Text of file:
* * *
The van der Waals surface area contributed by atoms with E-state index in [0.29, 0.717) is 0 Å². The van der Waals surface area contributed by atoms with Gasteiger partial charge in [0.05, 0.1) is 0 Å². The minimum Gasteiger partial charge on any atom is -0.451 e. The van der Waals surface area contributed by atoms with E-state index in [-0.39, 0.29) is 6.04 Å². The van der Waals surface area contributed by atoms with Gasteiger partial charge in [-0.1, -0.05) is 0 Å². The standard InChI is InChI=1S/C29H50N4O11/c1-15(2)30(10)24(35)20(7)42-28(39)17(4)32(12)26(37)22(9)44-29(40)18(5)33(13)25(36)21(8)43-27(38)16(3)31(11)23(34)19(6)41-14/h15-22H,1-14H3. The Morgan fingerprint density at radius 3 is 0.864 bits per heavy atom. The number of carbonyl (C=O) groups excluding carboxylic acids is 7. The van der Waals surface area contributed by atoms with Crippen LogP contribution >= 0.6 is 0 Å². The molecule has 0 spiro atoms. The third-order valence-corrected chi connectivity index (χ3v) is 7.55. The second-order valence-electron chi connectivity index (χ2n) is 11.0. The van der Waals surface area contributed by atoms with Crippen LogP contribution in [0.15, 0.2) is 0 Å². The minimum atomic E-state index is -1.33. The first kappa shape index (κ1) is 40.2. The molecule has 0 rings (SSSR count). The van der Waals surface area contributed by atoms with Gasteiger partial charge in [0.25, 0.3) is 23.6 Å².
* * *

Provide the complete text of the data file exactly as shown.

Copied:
The van der Waals surface area contributed by atoms with E-state index in [0.29, 0.717) is 0 Å². The van der Waals surface area contributed by atoms with Gasteiger partial charge in [0.05, 0.1) is 0 Å². The minimum Gasteiger partial charge on any atom is -0.451 e. The van der Waals surface area contributed by atoms with E-state index in [-0.39, 0.29) is 6.04 Å². The van der Waals surface area contributed by atoms with Gasteiger partial charge in [-0.1, -0.05) is 0 Å². The standard InChI is InChI=1S/C29H50N4O11/c1-15(2)30(10)24(35)20(7)42-28(39)17(4)32(12)26(37)22(9)44-29(40)18(5)33(13)25(36)21(8)43-27(38)16(3)31(11)23(34)19(6)41-14/h15-22H,1-14H3. The Morgan fingerprint density at radius 3 is 0.864 bits per heavy atom. The number of carbonyl (C=O) groups excluding carboxylic acids is 7. The van der Waals surface area contributed by atoms with Crippen LogP contribution >= 0.6 is 0 Å². The molecule has 0 spiro atoms. The third-order valence-corrected chi connectivity index (χ3v) is 7.55. The second-order valence-electron chi connectivity index (χ2n) is 11.0. The van der Waals surface area contributed by atoms with Crippen LogP contribution in [0.15, 0.2) is 0 Å². The minimum atomic E-state index is -1.33. The first kappa shape index (κ1) is 40.2. The molecule has 0 rings (SSSR count). The van der Waals surface area contributed by atoms with Gasteiger partial charge in [0.25, 0.3) is 23.6 Å².